Total Solar Eclipse of 2006 March 29
The total Solar eclipse of 4th December 2002 was seen by plenty, but probably not as many people as had been present in 2001. One problem was the weather. But especially the observers in the outback will never forget the unusually large looking Sun surrounded by the shadow of the Moon and of course the corona. See this picture taken by my friend Olivier Staiger, who observed the event near Woomera, Australia. You can also watch the replay of the live webcast by Exploratorium.
The next total solar eclipse will take place on 23rd November 2003. But this total solar eclipse will only be seen from Antarctica. To get more information about this eclipse, follow this link to the special website, provided by Fred Espenak of NASA/GSFC.
Another opportunity to see the Sun totally eclipsed will be on 8th April 2005, in the middle of south Pacific. But this totality will last just 42 seconds at most, as this is a hybrid eclipse. For serious(?) comments about these eclipses and more, just take a look at Olivier Staiger's website. But if you still say something like "No way!" to 2003 and '05, the next one looks much more promising:
On Wednesday, 29th March 2006, the shadow of the Moon will sweep a band starting from Brazil, through Atlantic Ocean, Gold Coast of Africa, Saharan Desert, Mediterranean Sea, Turkey, Black Sea, Georgia, Russian Federation, northern shores of Caspian Sea, Kazakhstan; ending in Mongolia. The duration of totality will be less than 2 minutes near the sunrise and sunset limits, but will be as long as 4 minutes and 7 seconds in Libya, at the moment of greatest eclipse. The path of totality will be 180 kilometers wide at that moment.
The partial phases will be witnessed by all of Europe. All Asia west of Yakutsk, Mongolia, central China and Myanmar, and north of the line joining Bombay and Calcutta will see some of the Moon in front of the Sun. Also, only the southeastern parts of Africa will miss the partial eclipse.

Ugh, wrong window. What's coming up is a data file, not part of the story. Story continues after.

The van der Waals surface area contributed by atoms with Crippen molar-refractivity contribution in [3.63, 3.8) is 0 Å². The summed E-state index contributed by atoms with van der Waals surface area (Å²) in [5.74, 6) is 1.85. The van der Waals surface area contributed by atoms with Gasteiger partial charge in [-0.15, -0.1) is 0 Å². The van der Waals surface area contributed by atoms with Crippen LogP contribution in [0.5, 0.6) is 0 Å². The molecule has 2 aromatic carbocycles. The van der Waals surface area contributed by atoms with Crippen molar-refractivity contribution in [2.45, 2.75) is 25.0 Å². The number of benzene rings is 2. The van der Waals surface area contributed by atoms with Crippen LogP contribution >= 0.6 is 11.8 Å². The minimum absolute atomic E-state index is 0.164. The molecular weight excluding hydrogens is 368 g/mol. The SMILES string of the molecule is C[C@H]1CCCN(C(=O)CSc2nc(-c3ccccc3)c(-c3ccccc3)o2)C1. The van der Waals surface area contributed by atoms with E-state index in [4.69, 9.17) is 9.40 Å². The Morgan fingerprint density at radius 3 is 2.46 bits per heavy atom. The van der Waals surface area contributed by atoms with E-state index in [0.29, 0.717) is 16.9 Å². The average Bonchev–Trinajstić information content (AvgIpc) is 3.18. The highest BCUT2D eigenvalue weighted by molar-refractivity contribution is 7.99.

For me, this means "Eclipse at home, take #2", another 3 minutes 46 seconds midday darkness. I live in Bursa, Turkey and for the second time the umbra will pass as close as 500 kilometers. - Some luckier guys in Tokat, Amasya and Sivas will just have to raise their heads for their second totality. For the Europeans who choose to witness the total eclipse, it means a Mediterranean holiday and an early spring.
The maps of totality include the Universal Time of maximum eclipse, duration of totality and the altitude of the eclipsed Sun for every 6 minutes in maps 2, 3, 4, 9; 2 minutes in maps 5, 6, 7, 8, 10 and the sunrise limit in map 1. The plotting error of these points can be of several kilometres, so consult to the listed coordinates for planning observations.
More plans of the Turkish cities in totality will be added.
If you are not satisfied with the maps of the umbral path, or you want to study on more detailed maps; you can use these coordinates. Data calculated by Fred Espenak, NASA/GSFC.
As the total eclipse will be seen from Brazil to Mongolia, the sky at totality will change dramatically from place to place. 4 figures of the sky at totality were drawn for the chosen locations in the path of totality. These are:
In these all-sky maps, North is at top and East is to the left. The limiting magnitude is chosen to be +2.5. This may seem bright, especially to the ones that has not witnessed a total solar eclipse. But the number of stars one gets to see during totality is generally much less, because of the short duration and bright sky. But, do not forget that the sky at totality is usually told to be like the twilit sky about 35-40 minutes after sunset. (But in fact it is like no other sky.)And also in that little time of totality, one looks at the corona, instead of other dim stars that can be seen any other time! I had spent 10 seconds to find Regulus (mag. +1.36) near the Sun and Venus in 1999.
The easiest object to see will be Venus (mag. -4.3) at the greatest western elongation; visible in the path west of Georgia. It can be seen much earlier than the beginning of totality. Mercury (+0.9) 25 degrees west of the Sun will also be visible during totality.
Jupiter (mag. -2.4), Rigil Kent (mag. -0.28), Hadar (+0.61) Arcturus (-0.05), Spica (+0.98) and maybe Crux will only be seen from Brazil. Antares (+1.06), Fomalhaut (+1.17), Vega (+0.03), Altair (+0.76) and Deneb (+1.25) may be seen in Africa and Brazil. But Achernar (+0.46) will only be up for Africa.
The brightest star Sirius (mag. -1.44) will be seen in the path east of Central Anatolia. Betelgeuse (+0.4v), Rigel (+0.18), Capella (+0.08), Aldebaran (+0.87) and a dim Mars (+1.2) in Taurus will be already up for Turkey and Georgia. Castor (+1.58) and Pollux (+1.16) may also be seen due east. Procyon (+0.40) and Saturn (+0.1) will be close to the horizon, like Sirius. Fomalhaut, Vega and Altair will be low or already set.
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Latest Update: 20030122
Latest Update: 20030122
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